Claude Black

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Rev. Claude Black

Rev. Claude W. Black, Jr. , died 2009, was a San Antonio activist and clergyman. He became an associate of such leaders as A. Philip Randolph, Martin Luther King, Thurgood Marshall, Adam Clayton Powell, Jr., James Farmer, Ella Baker and others

Black supported the efforts of San Antonio SNCC, after a massive demonstration against police brutality in downtown San Antonio and an armed attack on the SNCC office. He allowed use of the church for meetings of the San Antonio Committee to Free Angela Davis, SNCC-Panther meetings, and allowed members of the SNCC-Panthers opportunities to raise funds at the church on Sunday.


Throughout the late 1950’s and 1960’s, Rev. Black would led and organize marches throughout the state. He challenged the establishment for their unfair treatment of minorities in the city. He became an associate of such leaders as Dr. Martin Luther King, Thurgood Marshall and many others. As a local ally to President Lyndon B. Johnson, Black was present for the White House Conference on Civil Rights in 1966. He endured many threats to himself, his family and even his church. A drive-by shooting occurred on his home as well as his church was burned in 1974 with no suspects ever being charged.

He served four terms of the San Antonio City Council 1973-1978 and became the city’s First Black Mayor Pro Tem. Black has founded several community groups as well as the city’s first black credit union.

Black served as pastor of Mount Zion First Baptist Church in San Antonio for 1949-1998 and as pastor emeritus since.

Black was born in San Antonio in 1916 to local Brotherhood of Sleeping Car Porters vice president Claude Black, Sr.and Cora Black.

In 1933 he graduated from Douglass High School. Enrolls at St. Philip’s College and transfers two years later to Morehouse College in Atlanta, where he earned bachelor’s degree in 1937. After graduation, he sold insurance for three years in Marshall and San Antonio.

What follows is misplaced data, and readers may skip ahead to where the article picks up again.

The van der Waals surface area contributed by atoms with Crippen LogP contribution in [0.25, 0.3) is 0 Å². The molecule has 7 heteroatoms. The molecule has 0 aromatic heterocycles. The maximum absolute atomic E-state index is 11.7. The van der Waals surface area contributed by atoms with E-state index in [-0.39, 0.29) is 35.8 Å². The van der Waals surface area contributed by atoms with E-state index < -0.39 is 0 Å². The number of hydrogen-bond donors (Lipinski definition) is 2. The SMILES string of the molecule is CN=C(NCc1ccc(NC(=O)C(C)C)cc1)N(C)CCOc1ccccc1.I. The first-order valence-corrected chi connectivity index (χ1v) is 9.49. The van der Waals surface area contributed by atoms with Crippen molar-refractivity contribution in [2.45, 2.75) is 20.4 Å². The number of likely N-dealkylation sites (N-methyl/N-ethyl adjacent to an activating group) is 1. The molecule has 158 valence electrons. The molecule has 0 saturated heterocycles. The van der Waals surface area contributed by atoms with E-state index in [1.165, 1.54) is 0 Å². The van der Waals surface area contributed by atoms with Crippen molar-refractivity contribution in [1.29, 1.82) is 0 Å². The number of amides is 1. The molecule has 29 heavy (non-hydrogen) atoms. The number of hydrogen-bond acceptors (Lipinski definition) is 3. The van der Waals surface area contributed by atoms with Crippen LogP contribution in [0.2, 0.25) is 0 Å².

In 1940he began studies at Andover Newton Theological Seminary in Massachusetts. In 1943 he earned a master’s degree in divinity from Andover Newton and returned to San Antonio, where he began Sunday services in the Cameo Theater.

In 1945 he founded the San Antonio Mother’s Service Organization, the first black group of Christian women to receive a Texas state charter for a local club. he then moved to Corpus Christi to serve as pastor of St. Matthew’s Baptist Church.

In 1949 he began ministry at Mount Zion First Baptist Church.[1]

Civil rights

Black began civil rights activism in the 1950s. Throughout the late 1950’s and 1960’s, he along with his best friend State Representative G.J. Sutton and Harry Burns were leading and organizing marches throughout the state.[2]

March 13, 1960, black addressed an anti-segregation rally, along with the president of San Antonio’s NAACP branch, and gave the city an ultimatum: integrate lunch counters by the 17th or prepare for sit-down protests. With the help of a group of local leaders, the counters were integrated by the 16th, and San Antonio becomes the first major city in the South to do so without demonstrations.[3]


In 1963 and 1965, Black ran unsuccessfully for a seat on the City Council.

In 1973 he gained the backing of the Good Government League and was elected to the City Council, where he served until 1977. He supported independent Charles Becker for mayor. In return, Becker appointed him the city’s first black mayor pro-tem.[4]

Later activism

iN 1984 Black started New Community Builders, a corporation to help East Side families find suitable housing and assist them with financing.

In 1989, he was hosen to chair San Antonio’s annual Martin Luther King celebration.

In 1993 the City Council voted to rename the Eastside Multi-Service Center at 2805 E. Commerce St. in his honor.

In 1995, he was appointed a delegate to the 1995 White House Conference on Aging by President Bill Clinton.

In, 1998, he detires from ministry at Mount Zion First Baptist Church on May 1.[5]

FBI file

Black attended a demonstration in front of the Alamo protesting the violence in Selma, Ala., in March 1965; said a prayer the following year at an event to protest the shooting of James Meredith, the first black student at the University of Mississippi; and was referred to more than once as "the Martin Luther King Jr. of San Antonio."

Along the way, the Rev. Claude William Black Jr. accumulated a file with the Federal Bureau of Investigation of more than 832 pages.

The file, was released in redacted form in 2010, in response to a Freedom of Information Act request.

Black - 92 when he died March 13, 2009 - never was the subject of an FBI investigation. The file was described in a 1970 memorandum as "merely a repository for information about Black coming to San Antonio's attention."

That same memo referred to a note in the file from 1956, the author of which was not identified:

"It is not believed that Reverend Claude W. Black is a Communist Party member or sympathizer. He is a well-known champion of Negro rights. He is the pastor of the Mt. Zion First Baptist Church. He is a friend of John Inman and has worked with him on occasion; however, it is believed that Black's interest is in the rights of the Negro people."